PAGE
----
ALEX LOWES VOWS A QUICK RETURN TO THE SUPERBIKES AFTER SPLIT FROM WFR HONDA

Alex Lowes says he expects to be back in action at round four of the British Superbike Championship at Thruxton following his shocking departure from the WFR Honda squad.

Lowes, who leads the SuperBike Evo standings by 60 points was axed after he refused to sign a 10 year management contract with the Yorkshire based team WFR Honda.

Lowes has been taken back by his treatment at the hands of his former team but is looking to the future and confident in making a swift return.

 

“I would ride anything really, but it would be nice to be on a Sup

erbike and get into the top six on a regular basis,” explained Lowes. ”I’ve already been on the phone trying to sort something out. A few people have been ringing me up, which has been nice and hopefully I’ll be on something at Thruxton.”

The obvious candidate is the MSS Colchester Kawasaki team who Lowes tested for last year. The teams star rider Stuart Easton suffered a serious leg injury at practice at the North West 200 yesterday. He will be missing several rounds after after breaking his pelvis and several fingers after a collision with team-mate Gary Mason. Another candidate is the the Louth-based HM Plant Honda team.

 

Meanwhile, Lowes has revealed he was left in an impossible situation by WFR. He claimed he was bullied and blackmailed into  signing a long-term management contract with the team.

“After Oulton Park, I was sent a contract without any warning,” he explained.”It was a 20-page document which would’ve tied me to a management contract 10 years after I left the team. ”I let other people who have more knowledge of contracts than me look at it. They said it was ridiculous and told me not to sign it. ”We had an agreement in place that I would ride for the team this year. ”I would’ve preferred to have signed a contract, but they said it would be fine.”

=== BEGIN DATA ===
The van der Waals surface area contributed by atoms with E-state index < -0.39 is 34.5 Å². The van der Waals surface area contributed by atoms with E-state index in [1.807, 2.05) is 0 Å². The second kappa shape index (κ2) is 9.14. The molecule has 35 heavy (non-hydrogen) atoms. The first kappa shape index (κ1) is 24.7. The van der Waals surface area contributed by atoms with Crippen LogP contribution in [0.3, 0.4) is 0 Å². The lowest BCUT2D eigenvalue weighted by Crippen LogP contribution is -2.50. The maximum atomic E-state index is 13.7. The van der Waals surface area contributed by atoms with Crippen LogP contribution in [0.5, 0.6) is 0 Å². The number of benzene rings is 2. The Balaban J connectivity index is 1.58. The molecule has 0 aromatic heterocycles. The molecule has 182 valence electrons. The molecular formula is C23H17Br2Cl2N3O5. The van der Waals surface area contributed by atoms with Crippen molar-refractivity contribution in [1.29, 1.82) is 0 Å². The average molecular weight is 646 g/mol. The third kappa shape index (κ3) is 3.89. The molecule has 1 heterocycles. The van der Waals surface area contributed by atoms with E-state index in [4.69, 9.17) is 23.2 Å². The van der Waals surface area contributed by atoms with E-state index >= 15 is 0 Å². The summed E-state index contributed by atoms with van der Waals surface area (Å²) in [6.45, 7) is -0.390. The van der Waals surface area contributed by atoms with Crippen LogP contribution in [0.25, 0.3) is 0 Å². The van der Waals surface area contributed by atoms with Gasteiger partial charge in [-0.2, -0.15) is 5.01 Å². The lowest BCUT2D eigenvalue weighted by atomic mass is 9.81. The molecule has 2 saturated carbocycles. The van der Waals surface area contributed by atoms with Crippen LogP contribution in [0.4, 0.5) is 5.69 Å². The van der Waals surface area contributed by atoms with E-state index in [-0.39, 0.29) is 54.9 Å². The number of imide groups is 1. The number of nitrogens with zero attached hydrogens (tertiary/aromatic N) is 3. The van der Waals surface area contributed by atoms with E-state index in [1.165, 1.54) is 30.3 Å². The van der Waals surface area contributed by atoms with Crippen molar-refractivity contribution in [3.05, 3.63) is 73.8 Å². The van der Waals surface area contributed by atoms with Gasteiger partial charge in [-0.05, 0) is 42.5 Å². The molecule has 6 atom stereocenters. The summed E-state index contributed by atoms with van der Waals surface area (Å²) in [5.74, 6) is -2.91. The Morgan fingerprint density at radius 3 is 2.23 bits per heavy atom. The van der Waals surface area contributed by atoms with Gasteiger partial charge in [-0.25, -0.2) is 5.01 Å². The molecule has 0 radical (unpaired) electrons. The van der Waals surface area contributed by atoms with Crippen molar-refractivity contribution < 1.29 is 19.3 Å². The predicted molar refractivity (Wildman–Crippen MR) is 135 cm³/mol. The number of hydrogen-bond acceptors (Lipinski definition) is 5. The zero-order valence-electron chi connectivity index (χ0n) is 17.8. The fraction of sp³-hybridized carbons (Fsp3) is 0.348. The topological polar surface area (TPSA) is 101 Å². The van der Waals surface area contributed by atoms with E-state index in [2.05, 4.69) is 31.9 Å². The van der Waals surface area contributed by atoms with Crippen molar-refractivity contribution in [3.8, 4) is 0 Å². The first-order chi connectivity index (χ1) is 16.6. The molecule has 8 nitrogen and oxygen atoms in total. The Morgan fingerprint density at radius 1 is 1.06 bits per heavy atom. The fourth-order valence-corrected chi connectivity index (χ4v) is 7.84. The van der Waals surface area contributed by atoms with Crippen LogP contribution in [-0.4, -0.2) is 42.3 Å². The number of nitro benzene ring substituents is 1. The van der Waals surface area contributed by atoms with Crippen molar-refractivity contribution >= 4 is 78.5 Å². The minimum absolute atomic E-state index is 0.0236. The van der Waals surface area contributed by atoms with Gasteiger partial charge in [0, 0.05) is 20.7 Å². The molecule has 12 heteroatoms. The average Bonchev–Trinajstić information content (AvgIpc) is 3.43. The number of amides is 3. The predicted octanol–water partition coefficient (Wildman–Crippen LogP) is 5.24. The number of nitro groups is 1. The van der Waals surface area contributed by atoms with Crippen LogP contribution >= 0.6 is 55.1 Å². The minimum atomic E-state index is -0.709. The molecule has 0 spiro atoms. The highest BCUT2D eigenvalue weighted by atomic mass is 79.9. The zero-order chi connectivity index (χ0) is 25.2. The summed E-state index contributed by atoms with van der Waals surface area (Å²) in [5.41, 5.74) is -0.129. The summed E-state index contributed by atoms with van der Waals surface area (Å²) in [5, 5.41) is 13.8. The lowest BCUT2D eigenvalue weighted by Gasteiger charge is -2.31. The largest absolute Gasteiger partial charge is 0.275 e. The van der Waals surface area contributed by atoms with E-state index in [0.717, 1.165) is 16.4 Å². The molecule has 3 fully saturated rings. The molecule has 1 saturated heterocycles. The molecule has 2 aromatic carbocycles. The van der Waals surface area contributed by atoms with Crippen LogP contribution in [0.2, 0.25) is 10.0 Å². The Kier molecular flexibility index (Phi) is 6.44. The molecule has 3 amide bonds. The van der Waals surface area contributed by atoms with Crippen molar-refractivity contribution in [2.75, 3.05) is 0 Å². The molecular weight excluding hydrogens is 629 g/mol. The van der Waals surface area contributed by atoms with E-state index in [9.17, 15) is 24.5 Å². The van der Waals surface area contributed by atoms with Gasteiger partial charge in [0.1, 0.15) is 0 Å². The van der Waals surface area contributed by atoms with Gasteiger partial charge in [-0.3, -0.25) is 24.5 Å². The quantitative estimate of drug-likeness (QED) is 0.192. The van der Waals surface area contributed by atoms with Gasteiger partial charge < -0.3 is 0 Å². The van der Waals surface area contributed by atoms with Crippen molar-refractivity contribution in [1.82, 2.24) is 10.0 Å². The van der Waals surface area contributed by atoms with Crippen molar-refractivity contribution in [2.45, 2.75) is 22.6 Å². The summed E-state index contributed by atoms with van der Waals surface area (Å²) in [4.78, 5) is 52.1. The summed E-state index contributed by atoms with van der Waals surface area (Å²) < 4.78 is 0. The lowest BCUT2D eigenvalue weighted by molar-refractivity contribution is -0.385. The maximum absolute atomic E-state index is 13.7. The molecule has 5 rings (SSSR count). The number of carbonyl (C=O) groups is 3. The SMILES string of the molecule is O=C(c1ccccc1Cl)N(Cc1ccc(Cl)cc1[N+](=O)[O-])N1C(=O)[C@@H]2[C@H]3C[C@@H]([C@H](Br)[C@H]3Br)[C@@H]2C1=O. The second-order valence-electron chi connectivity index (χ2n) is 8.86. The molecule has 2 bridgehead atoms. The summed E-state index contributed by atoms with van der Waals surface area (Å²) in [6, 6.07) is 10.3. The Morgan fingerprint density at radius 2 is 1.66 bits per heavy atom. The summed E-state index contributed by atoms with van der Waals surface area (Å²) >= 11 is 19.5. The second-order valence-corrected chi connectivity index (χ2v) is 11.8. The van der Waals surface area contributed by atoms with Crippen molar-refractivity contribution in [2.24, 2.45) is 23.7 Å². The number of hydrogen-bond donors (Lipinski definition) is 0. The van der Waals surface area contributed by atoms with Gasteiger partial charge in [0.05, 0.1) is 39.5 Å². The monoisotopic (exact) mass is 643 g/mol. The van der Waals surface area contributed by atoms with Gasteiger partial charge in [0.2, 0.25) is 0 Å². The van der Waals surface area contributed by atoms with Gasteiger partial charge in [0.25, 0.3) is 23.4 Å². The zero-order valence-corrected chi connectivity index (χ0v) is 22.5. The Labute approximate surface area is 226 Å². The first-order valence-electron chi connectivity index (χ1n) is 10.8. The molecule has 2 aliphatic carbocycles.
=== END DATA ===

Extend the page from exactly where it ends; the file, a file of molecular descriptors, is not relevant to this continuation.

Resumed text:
Lowes said he was put under more pressure from WFR management during last weekend’s meeting at Croft.

“At Croft I was told to sign it or the ride would be taken away from me. They said it was non-negotiable,” he added.”They basically tried to blackmail me into signing it. ”I said I hadn’t had chance to read through it all and told them there was no point me not riding on Sunday as we were already there.

Lowes went on to finish fifth and 11th overall and won the Evo class in both races. He believes he was being singled out by the team because of his potential.

“The thing that gets me is that there are two other riders in the team (Glen Richards and Graeme Gowland) and they haven’t been made to sign this contract,” he said. ”And I imagine the rider they get to replace me won’t be made to sign it either. They were just trying to make money off me. ”Even if I wanted a manager, they wouldn’t be the type of people I would want to be managed by.

“They didn’t even tell me that they’d sacked me. I only found out on Wednesday when my mum rang me and said she’d seen it on Twitter. ”Don’t get me wrong, the mechanics are great and they gave me a great bike.

“But the people who run the team aren’t bike people. If I’d been running near the front but then dropped back later in the race, they’d ask ‘why did you drop back?’ Even though I was on an Evo bike (which has around 30bhp less than a top Superbike).”

While frustrated by this week’s events, Lowes believes he did the right thing by not signing for the team.

“They tried to bully me into signing a contract, but I would’ve have been stupid to do it. I’m best off out of the team,” he said.

A WFR statement said: “Contract terms are often viewed differently between those involved, and although we have done our best to explain what we feel is a fair and equitable agreement, it seems Alex is not able to commit.

“As such, we have withdrawn our offer of the ride and Alex is now free to negotiate his own position.”

 

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